What’s Nu?


Nu Fetish: the term was coined by film-maker and photographer Christopher Cumingham, whose short films – from only a few seconds up to a few minutes in length – are available on his membership subscription website girlsimetat.com and his page on the free video sharing website vimeo.com.

What’s notable about Nu Fetish is that there’s rarely any sex. You’ll find videos of women crawling under a bed to apply make-up; blowing up a balloon until it pops; dressing in a catsuit and drinking milk from a saucer in the street; eating asparagus; and, in the more explicit videos, masturbating in an art gallery. But the lack of sex doesn’t mean they’re not sexual – they are, but not in the obvious ways you might associate with porn.

Cumingham’s Girlsimetat website states that ‘Our society tends to draw distinctions between pornography and erotica, art and sex. On GIM@ we allow them to intersect without exclusivity as we seek to cross the boundaries between these categories to create a one-of-a-kind visual experience. Our content meditates on the value of the explicit and the unseen, the realities of hidden sexual desires and the beauty of actually making them come true.’ Pretentious as that sounds, there’s a truth to it.

Think about this way: if we didn’t have fetishes, advertising wouldn’t work and consumerism wouldn’t work. These days you don’t buy a car, you buy something that’s an expression of your personality, with a design that’s supposed to remind you of a wild animal pouncing on prey. You’re in control of a beast and it makes you feel powerful and sexual. So why would you not want to have your partner on all fours, moving with feline grace on a collar and leash?

You don’t buy a bottle of wine or a bar of chocolate in a shop any more; you buy the promise of exotic sexual adventure, suggested in the smooth curves of the bottle design or the cheekbones and smile of the model in the advert. You associate these shapes, colours and movements with… well, who knows? Perhaps with experiences have been particularly significant to you, or with social and cultural meanings you’ve been learning since infancy.

The net result is that we’re all, frankly, walking collections of paraphilias. You may have a thing for cars, cross-dressing, handcuffs, hair, needles, navels, pain, pizza, uniforms, underwear, zips, zoos, or anything at all, really. People are attracted to things, desire them, sexualise them, and the sexual charge can be transferred to the things themselves.

The point underlying all this is that humans spend a lot of time imagining things, manipulating symbols, and investing them with emotional significance. It’s those dense networks of meanings and emotions, language and images, that advertising works on. It’s those same networks that give us the fetishes around our sexual identities. And that’s the territory Nu Fetish explores.

Much of this territory, unsurprisingly, revolves around the surreal, the absurd, and a psychoanalytic sense of fetish as sexual arousal brought about by an object or situation. Nu Fetish doesn’t restrict itself to the ‘conventional’ fetishes of leather, rubber, bondage, stockings and so on, instead opening the way to the performers’ private worlds in which everyday activities or objects can carry a surprising erotic charge.

When I was a child, my bedroom had an electric radiator. The bulb inside it glowed orange when it was switched on, creating a pattern like teeth on the ceiling above. I imagined its stumpy legs, shaped rather like chicken feet, growing claws and coming to get me. That’s what my fantasies are made of. They revolve around the colour orange, teeth, claws, electrical items and horror movies. But you probably didn’t want to know that…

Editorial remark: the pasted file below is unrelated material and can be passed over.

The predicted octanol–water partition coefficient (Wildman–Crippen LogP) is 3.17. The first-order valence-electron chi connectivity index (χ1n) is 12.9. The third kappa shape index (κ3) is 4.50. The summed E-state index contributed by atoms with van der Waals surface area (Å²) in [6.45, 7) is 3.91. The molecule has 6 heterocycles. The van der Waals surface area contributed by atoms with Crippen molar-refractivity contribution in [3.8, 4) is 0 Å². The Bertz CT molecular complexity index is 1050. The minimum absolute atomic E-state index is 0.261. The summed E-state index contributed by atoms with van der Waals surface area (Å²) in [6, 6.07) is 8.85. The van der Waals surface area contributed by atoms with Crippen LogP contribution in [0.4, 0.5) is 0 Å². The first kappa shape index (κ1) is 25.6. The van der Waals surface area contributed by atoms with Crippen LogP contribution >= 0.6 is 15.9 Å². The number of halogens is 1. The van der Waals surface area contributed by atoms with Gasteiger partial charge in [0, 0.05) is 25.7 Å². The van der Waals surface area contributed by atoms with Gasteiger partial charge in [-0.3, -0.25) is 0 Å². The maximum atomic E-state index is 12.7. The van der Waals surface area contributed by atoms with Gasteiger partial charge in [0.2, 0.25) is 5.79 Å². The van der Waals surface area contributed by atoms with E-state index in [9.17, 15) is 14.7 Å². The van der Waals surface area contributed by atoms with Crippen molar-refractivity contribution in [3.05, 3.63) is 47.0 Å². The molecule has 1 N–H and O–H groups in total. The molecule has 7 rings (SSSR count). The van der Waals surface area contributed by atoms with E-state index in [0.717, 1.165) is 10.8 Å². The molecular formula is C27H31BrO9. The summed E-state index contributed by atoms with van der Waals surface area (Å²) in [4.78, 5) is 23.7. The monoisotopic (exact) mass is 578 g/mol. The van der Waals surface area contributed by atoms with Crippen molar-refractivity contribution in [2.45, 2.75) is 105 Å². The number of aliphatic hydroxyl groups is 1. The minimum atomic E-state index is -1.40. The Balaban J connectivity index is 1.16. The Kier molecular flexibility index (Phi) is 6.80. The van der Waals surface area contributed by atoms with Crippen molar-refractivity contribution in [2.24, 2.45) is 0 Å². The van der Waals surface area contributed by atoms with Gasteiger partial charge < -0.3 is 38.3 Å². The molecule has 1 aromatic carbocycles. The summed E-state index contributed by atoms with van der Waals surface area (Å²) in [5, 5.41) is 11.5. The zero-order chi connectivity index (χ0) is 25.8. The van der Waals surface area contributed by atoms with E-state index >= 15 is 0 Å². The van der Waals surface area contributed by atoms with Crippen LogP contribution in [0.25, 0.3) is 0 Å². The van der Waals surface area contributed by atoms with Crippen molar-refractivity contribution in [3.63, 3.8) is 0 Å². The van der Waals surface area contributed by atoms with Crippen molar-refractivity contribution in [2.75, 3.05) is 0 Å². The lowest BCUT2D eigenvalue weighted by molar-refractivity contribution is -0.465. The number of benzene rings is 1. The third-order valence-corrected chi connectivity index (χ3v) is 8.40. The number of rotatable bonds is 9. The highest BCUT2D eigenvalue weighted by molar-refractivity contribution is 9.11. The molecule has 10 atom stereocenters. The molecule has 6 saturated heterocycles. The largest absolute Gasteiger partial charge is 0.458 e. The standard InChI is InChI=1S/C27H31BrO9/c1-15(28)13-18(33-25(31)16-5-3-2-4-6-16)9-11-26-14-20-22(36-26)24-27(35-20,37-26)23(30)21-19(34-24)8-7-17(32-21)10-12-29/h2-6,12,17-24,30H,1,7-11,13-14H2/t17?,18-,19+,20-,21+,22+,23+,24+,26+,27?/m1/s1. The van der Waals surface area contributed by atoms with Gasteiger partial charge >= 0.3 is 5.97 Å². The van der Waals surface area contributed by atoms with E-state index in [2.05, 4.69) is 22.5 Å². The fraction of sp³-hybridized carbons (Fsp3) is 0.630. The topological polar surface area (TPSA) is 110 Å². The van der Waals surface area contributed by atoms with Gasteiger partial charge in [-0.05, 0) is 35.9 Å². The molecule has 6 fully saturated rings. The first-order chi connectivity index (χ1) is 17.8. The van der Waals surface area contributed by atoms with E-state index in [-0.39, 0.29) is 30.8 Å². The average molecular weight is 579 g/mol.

Nu Fetish already has its own entry in the online Urban Dictionary (urbandictionary.com), which describes it as ‘a form of amateur pornographic film which creatively cycles around the individual’s desire’ though also notes that ‘who exactly consumes Nu Fetish on the net, is still an unclear demographic as very little information is available. It is assumed that creative people are interested in this form of erotica.’ And there’s a short article on it in the Miami New Times blog, which comments that Nu Fetish ‘stays in your head all day long, popping in your subconscious, arousing you when you least expect. It’s porn for intellectuals.’

Not everything that’s Nu Fetish will appeal to everyone, but maybe that in itself is part of the appeal. We don’t all have the same fetishes, and Nu Fetish is excavating those moments in which sexualisation happens. Despite the apparent lack of sex, the gaze of the camera and the intensity of the performances makes actions ranging from the simple and everyday to the off-the-wall bizarre highly ritualised and sexually charged.

Although Nu Fetish has been very much Cumingham’s project, it’s a collaborative one with ideas coming from the performers themselves and shown in unscripted short videos often created in single takes, driven by the intensity of their own erotic desires. In that sense it’s the kind of approach anyone could take, the kind of video anyone could make, probably straight off the camera of their mobile phone.

And if that hasn’t started to happen already, it probably will in the very near future.


Fulani writes erotic fiction, much of it on BDSM-related themes. His work has previously appeared in Erotic Review and he is also published by Xcite Books, Pink Flamingo and Renaissance Sizzler. A collection of his stories will be published soon by 1001 Nights Press. He blogs at deliciouslydeviant.wordpress.com and fulanismut.blogspot.com.